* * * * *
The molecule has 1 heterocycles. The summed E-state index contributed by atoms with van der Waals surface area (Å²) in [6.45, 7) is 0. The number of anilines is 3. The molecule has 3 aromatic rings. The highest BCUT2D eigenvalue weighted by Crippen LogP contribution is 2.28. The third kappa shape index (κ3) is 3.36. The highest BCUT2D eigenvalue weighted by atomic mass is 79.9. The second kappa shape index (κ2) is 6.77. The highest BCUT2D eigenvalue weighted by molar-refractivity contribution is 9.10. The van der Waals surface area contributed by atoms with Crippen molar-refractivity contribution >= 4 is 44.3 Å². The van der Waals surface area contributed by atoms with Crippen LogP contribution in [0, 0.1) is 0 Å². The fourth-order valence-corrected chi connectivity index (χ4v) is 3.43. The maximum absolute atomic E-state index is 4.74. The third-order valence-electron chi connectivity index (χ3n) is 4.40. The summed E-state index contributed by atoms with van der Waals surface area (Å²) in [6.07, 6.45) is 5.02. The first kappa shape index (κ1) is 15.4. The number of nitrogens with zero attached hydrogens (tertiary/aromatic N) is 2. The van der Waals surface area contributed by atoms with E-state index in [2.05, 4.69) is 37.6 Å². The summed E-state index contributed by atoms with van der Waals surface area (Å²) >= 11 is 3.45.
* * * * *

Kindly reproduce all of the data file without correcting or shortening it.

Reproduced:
The molecule has 1 heterocycles. The summed E-state index contributed by atoms with van der Waals surface area (Å²) in [6.45, 7) is 0. The number of anilines is 3. The molecule has 3 aromatic rings. The highest BCUT2D eigenvalue weighted by Crippen LogP contribution is 2.28. The third kappa shape index (κ3) is 3.36. The highest BCUT2D eigenvalue weighted by atomic mass is 79.9. The second kappa shape index (κ2) is 6.77. The highest BCUT2D eigenvalue weighted by molar-refractivity contribution is 9.10. The van der Waals surface area contributed by atoms with Crippen molar-refractivity contribution >= 4 is 44.3 Å². The van der Waals surface area contributed by atoms with Crippen LogP contribution in [0, 0.1) is 0 Å². The fourth-order valence-corrected chi connectivity index (χ4v) is 3.43. The maximum absolute atomic E-state index is 4.74. The third-order valence-electron chi connectivity index (χ3n) is 4.40. The summed E-state index contributed by atoms with van der Waals surface area (Å²) in [6.07, 6.45) is 5.02. The first kappa shape index (κ1) is 15.4. The number of nitrogens with zero attached hydrogens (tertiary/aromatic N) is 2. The van der Waals surface area contributed by atoms with E-state index in [2.05, 4.69) is 37.6 Å². The summed E-state index contributed by atoms with van der Waals surface area (Å²) >= 11 is 3.45.